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Date: Wed, 4 Jan 2006 23:13:24 +0300
From: Solar Designer <>
Subject: Re:  64bit support on windows?

On Wed, Jan 04, 2006 at 03:40:22PM +0000, Phantom wrote:
> I recently acquired an AMD64 bit CPU and was wondering why there is no makefile
> option for 64bit under windows? (using x86-64.h ..??)

That's for several reasons:

1. I am not using Windows myself; it is tricky enough for me to go to a
Windows box just to do plain Win32 builds of John right now.

(FWIW, I tried to install Cygwin on ReactOS running under QEMU running
under Openwall GNU/*/Linux, but that failed in the middle of the
installation process.  I suspect that it might work with a future
version of ReactOS eventually.)

2. I do not know whether there's Cygwin for Win64 already (is there?)

> And, if made, would it require Win64 for it to run?


> And.... is there any significant performance increase in running the 64bit
> linux build over the default cygwin-mmx one? if so, how much?

This gives us a third reason to not hurry to support 64-bit Windows:

3. No.  MMX was essentially 64-bit already as far as this application is
concerned.  The availability of 16 general-purpose registers with x86-64
(as opposed to just 8 with x86/MMX) may provide perhaps a 20%
improvement at bitslice DES, but on the other hand the MMX code is
hand-optimized, whereas the x86-64 code is currently being generated by
a C compiler.

The benchmarks done on Linux systems so far show that the hand-optimized
MMX code provides almost the same performance that the compiler-generated
x86-64 code does.  On the particular benchmark results I have in my
collection (for an Opteron CPU), the following hash types performed
better when built for 32-bit x86 with MMX: Traditional DES, BSDI DES,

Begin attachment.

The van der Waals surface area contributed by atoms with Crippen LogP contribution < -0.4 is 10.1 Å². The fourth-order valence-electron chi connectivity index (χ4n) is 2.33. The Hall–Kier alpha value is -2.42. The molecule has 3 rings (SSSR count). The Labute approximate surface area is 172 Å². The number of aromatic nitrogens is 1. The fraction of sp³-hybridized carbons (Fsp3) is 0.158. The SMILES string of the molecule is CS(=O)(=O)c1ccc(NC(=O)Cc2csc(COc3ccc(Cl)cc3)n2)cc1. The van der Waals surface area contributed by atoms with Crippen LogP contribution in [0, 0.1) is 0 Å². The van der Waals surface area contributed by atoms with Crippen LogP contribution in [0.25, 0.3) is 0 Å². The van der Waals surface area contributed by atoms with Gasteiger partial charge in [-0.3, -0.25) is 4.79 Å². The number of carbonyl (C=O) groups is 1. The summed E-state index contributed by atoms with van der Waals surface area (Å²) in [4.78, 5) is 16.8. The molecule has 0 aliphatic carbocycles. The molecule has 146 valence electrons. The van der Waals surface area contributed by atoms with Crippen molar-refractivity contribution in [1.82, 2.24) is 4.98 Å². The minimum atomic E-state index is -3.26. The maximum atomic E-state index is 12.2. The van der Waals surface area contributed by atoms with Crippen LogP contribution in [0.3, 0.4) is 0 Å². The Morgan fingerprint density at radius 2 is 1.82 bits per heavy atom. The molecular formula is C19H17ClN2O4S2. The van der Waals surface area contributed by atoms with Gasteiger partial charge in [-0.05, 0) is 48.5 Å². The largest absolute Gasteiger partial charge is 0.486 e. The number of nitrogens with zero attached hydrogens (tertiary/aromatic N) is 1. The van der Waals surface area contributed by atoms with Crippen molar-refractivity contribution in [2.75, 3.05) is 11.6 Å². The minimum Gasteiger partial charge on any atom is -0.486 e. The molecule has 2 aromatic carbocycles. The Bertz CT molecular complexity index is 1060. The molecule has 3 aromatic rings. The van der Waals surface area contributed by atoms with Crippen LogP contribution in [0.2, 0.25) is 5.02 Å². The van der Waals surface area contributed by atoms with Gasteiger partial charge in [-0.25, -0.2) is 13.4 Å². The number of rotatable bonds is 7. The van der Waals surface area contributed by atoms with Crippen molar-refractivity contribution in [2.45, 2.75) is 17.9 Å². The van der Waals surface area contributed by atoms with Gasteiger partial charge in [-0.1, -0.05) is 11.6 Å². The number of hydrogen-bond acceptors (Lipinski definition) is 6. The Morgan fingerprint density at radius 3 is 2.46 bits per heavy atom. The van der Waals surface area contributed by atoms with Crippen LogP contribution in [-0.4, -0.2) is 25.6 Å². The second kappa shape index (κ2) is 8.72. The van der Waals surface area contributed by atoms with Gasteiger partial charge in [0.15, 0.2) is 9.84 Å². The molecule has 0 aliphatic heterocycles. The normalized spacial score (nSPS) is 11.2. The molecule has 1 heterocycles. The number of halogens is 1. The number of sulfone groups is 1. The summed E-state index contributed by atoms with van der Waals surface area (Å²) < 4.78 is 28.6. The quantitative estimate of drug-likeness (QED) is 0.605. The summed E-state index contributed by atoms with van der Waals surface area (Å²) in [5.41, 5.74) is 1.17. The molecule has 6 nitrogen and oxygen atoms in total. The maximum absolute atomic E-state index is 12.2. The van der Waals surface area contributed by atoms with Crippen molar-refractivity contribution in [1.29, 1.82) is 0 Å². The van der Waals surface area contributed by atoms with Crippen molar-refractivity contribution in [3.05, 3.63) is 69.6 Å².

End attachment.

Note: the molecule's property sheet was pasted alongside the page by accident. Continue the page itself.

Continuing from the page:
FreeBSD MD5, OpenBSD Blowfish.  The following hash types performed
better when built for x86-64 natively: Kerberos AFS DES, NT LM DES.  But
the differences in performance were within 20% for most hash types, with
the rarely-used Kerberos AFS DES being the only exception.  The results
may differ for other CPUs and other C compilers (or gcc versions).

To answer your next question: no, I am not planning to develop
hand-optimized x86-64 assembly routines for John, at least not any time
soon.  20% is not enough of a performance win to justify that work for
me right now.  (The performance improvement with assembly code was
_much_ bigger for x86/MMX since the architecture was register-starved
and since MMX was not available for use by a C compiler.  x86-64 is
rather good, so C compilers manage to do a good job, too.)

What I _might_ do at a later stage, though, is produce some hybrid
x86-64+MMX and/or x86-64+SSE code for a bigger performance win.

Alexander Peslyak <solar at>
GPG key ID: B35D3598  fp: 6429 0D7E F130 C13E C929  6447 73C3 A290 B35D 3598 - bringing security into open computing environments

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